When an opera singer hires a voice coach, or an Olympic-level athlete works with a personal athletic coach, nobody raises an eyebrow. After all, people at those rarefied levels of accomplishment have to continually work on their skills to maintain and improve them.

People at the top of many fields frequently engage coaches.

So why does it still seem almost frivolous when the CEO of a major corporation has a coach? A CEO at the top of industry may not have fans in the general public, but they do have the livelihood of thousands of people in their hands. If anything, people should be more skeptical of the CEO who doesn’t work with a coach.

Eric Schmidt of Google is known for lauding the role of the CEO coach – after having had to be convinced of the need for one at first. I myself worked with the late Steve Jobs, a man who, individualistic though he was, recognized the value of CEO coaching. If the CEO of your organization has a coach, it should increase your confidence in them and their ability to help the business thrive and accomplish its goals.

A Working Alliance Progressing Toward Stronger Performance

CEO coaching – like other forms of leadership coaching – is a working alliance. The relationship between CEO coach and client takes place in the context of the business, and successful coach-client relationships depend on developing rapport and defining a desired future.

A coach is not a “yes man,” but must be accepting and open-minded. CEOs must be open about their career trajectory and willing to undergo various assessments to help clarify their strengths and weaknesses. And together, the CEO and coach define goals, milestones, and a clear plan for reaching them. By the time the CEO coach is through working with the client, the client should have better leadership skills, better knowledge of when and how to use them, and a keener understanding of where they are likely to fall short, so they can continue to work on developing weaker skills.

Why CEOs Choose to Work with Coaches

The most outstanding CEOs know a lot, but they are acutely aware that they don’t know everything. They’re ready and eager to learn, and they support professional development for those up and down the corporate ladder. Many CEOs choose to work with CEO coaches because they genuinely care for the well-being of their workforce, and they want to run the company to the best of their ability for their own and everyone else’s benefit.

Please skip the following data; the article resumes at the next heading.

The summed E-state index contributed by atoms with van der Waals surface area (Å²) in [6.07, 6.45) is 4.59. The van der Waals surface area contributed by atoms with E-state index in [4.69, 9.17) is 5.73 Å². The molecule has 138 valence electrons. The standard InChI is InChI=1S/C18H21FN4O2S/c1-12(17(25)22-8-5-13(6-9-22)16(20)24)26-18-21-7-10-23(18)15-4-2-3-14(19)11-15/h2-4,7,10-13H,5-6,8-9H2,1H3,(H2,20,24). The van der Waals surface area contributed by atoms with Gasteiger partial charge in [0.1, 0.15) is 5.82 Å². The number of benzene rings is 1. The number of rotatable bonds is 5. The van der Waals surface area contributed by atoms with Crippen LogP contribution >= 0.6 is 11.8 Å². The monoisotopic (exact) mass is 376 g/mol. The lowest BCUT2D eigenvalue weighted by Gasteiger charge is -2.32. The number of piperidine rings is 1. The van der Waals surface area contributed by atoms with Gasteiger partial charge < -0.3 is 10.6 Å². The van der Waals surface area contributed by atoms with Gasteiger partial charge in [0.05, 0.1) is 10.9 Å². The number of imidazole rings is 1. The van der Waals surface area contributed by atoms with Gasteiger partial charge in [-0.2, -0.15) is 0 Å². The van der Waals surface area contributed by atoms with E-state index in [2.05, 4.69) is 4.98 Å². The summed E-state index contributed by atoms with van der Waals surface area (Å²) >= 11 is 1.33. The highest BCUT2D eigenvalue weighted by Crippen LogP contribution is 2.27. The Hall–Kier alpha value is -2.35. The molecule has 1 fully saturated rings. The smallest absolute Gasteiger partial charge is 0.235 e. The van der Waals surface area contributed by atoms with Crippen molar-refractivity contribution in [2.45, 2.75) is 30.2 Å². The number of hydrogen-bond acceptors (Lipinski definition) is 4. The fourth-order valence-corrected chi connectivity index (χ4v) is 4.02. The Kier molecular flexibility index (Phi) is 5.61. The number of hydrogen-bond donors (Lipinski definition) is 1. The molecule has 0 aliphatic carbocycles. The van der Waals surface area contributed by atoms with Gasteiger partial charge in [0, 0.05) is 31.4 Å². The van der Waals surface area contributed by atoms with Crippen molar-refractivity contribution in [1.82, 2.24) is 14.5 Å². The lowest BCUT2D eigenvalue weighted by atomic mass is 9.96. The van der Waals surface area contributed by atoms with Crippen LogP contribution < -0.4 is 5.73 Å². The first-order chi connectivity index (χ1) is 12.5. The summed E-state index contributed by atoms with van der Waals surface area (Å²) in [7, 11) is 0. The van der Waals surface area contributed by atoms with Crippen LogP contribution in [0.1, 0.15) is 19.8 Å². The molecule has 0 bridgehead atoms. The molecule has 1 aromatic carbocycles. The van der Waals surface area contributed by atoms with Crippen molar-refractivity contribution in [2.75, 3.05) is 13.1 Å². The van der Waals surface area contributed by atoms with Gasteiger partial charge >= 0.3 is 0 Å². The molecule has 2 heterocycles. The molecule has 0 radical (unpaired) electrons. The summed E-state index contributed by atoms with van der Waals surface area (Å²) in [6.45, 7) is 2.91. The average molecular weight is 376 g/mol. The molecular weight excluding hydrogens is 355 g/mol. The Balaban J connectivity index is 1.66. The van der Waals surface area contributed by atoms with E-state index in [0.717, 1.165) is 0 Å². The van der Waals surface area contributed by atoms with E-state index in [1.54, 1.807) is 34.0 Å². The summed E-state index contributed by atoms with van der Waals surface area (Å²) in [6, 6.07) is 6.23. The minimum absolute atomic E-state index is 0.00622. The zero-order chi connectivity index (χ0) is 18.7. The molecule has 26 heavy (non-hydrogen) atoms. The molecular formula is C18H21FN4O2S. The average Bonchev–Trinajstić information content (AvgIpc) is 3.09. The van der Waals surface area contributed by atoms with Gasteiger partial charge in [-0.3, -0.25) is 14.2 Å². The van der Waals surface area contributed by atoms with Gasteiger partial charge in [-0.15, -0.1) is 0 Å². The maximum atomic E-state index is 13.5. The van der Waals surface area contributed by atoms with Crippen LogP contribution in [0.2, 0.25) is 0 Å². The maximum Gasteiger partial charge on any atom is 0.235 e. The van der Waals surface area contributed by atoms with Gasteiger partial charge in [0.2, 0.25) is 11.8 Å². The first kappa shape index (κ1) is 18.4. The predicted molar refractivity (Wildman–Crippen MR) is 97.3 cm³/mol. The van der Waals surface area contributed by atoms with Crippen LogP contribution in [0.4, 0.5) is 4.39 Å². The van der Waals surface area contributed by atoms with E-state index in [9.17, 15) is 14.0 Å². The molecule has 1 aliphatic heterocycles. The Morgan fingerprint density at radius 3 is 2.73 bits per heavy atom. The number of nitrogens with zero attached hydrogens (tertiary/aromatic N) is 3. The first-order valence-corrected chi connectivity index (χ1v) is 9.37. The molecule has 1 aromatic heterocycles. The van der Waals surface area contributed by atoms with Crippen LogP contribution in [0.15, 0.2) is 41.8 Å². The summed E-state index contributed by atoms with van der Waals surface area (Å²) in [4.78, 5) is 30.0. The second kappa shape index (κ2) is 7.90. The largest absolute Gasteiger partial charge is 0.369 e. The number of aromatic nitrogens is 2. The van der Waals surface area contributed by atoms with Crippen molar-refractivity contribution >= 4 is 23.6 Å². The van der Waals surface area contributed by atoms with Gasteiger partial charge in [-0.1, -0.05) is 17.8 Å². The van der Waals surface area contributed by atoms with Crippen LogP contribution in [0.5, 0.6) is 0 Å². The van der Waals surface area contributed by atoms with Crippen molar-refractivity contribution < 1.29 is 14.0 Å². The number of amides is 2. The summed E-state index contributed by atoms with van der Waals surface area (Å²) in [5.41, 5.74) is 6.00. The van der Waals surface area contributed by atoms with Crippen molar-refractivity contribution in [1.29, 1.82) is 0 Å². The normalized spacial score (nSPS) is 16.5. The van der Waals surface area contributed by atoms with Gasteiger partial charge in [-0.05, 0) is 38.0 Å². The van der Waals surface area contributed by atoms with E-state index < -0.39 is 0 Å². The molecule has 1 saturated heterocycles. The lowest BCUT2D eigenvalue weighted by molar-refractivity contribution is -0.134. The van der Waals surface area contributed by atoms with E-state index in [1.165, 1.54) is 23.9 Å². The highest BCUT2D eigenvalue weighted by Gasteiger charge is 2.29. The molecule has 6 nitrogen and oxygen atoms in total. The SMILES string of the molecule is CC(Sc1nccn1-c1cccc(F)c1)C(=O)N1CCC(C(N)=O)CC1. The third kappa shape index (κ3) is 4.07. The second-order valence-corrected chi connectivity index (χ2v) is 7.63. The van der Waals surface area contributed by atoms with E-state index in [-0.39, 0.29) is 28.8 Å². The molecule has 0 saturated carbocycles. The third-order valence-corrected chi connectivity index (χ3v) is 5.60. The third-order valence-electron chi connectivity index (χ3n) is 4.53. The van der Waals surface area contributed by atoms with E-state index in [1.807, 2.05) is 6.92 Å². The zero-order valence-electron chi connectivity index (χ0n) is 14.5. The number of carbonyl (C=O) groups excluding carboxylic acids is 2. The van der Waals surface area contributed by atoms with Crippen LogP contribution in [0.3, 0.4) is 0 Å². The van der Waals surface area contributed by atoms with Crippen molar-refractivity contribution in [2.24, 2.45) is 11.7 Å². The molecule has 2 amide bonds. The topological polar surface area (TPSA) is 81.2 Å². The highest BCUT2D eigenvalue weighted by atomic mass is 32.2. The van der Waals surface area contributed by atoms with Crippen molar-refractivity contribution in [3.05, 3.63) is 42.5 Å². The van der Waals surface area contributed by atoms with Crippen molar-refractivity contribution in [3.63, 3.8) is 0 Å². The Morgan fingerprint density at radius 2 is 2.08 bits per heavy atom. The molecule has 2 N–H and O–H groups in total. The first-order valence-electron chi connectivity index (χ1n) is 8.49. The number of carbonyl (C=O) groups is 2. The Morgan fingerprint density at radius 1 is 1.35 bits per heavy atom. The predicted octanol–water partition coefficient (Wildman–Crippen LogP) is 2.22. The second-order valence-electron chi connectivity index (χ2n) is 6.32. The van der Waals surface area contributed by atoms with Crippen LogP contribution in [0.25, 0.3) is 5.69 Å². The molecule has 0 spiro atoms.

CEOs work with coaches for the same reasons top athletes do: to improve their performance.

And believe it or not, many top CEOs worry about the same things everyone else does. They may occasionally experience “impostor syndrome.” They may want to structure their time so they can spend more of it with their family. They know that quitting isn’t an option, so they want to dig in and get better at what they do, just like people at every other level of the organizational chart.

How Does CEO Coaching Work?

CEO coaching usually has a defined starting and ending point, with the typical CEO coach engagement lasting for six months to a year. After an initial intake meeting where CEO and their potential coach determine if they can work well together and during which the CEO completes certain assessments, regular meetings take place that focus on specific developmental or leadership issues.

Together, the CEO and the coach define goals and timelines and monitor progress. Typical goals executive coaching clients focus on include:

  • Creating better work-life balance
  • Improving self-confidence
  • Developing stronger communication skills
  • Improving conflict resolution skills
  • Learning how to delegate and empower others (and the differences between the two)

CEO coaching is perhaps the most high-profile form of leadership coaching, but it is not the only one. Many organizations invest in leadership coaching or executive coaching for high-level leaders other than CEOs for many of the same reasons: ensuring the best possible performance while preventing problems like burnout.

I am fortunate to have worked with CEOs in many industries, and I am a strong believer in the value that coaching adds for both the client and their organization.

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